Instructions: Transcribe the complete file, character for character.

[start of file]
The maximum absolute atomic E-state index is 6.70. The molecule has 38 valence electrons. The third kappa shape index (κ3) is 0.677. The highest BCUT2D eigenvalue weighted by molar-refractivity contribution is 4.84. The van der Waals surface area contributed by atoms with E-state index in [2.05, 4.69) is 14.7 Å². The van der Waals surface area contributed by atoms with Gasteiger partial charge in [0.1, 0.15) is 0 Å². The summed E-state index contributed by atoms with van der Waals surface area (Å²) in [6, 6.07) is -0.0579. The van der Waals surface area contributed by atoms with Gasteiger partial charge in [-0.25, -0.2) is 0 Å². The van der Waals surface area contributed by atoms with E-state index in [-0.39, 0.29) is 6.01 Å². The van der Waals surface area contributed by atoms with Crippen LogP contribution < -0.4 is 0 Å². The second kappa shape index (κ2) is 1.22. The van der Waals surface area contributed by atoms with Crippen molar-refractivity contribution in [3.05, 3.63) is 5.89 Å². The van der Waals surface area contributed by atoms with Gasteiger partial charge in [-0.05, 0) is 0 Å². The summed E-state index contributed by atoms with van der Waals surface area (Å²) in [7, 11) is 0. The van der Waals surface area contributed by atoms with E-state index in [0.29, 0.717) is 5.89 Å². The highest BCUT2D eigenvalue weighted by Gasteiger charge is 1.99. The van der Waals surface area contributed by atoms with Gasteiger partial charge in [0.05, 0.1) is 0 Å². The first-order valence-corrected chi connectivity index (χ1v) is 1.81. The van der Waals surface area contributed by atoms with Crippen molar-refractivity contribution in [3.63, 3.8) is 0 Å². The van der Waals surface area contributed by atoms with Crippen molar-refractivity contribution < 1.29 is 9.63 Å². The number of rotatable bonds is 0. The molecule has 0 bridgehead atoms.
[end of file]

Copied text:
The maximum absolute atomic E-state index is 6.70. The molecule has 38 valence electrons. The third kappa shape index (κ3) is 0.677. The highest BCUT2D eigenvalue weighted by molar-refractivity contribution is 4.84. The van der Waals surface area contributed by atoms with E-state index in [2.05, 4.69) is 14.7 Å². The van der Waals surface area contributed by atoms with Gasteiger partial charge in [0.1, 0.15) is 0 Å². The summed E-state index contributed by atoms with van der Waals surface area (Å²) in [6, 6.07) is -0.0579. The van der Waals surface area contributed by atoms with Gasteiger partial charge in [-0.25, -0.2) is 0 Å². The van der Waals surface area contributed by atoms with E-state index in [-0.39, 0.29) is 6.01 Å². The van der Waals surface area contributed by atoms with Crippen LogP contribution < -0.4 is 0 Å². The second kappa shape index (κ2) is 1.22. The van der Waals surface area contributed by atoms with Crippen molar-refractivity contribution in [3.05, 3.63) is 5.89 Å². The van der Waals surface area contributed by atoms with Gasteiger partial charge in [-0.05, 0) is 0 Å². The summed E-state index contributed by atoms with van der Waals surface area (Å²) in [7, 11) is 0. The van der Waals surface area contributed by atoms with E-state index in [0.29, 0.717) is 5.89 Å². The highest BCUT2D eigenvalue weighted by Gasteiger charge is 1.99. The van der Waals surface area contributed by atoms with Gasteiger partial charge in [0.05, 0.1) is 0 Å². The first-order valence-corrected chi connectivity index (χ1v) is 1.81. The van der Waals surface area contributed by atoms with Crippen molar-refractivity contribution in [3.63, 3.8) is 0 Å². The van der Waals surface area contributed by atoms with Crippen molar-refractivity contribution < 1.29 is 9.63 Å². The number of rotatable bonds is 0. The molecule has 0 bridgehead atoms.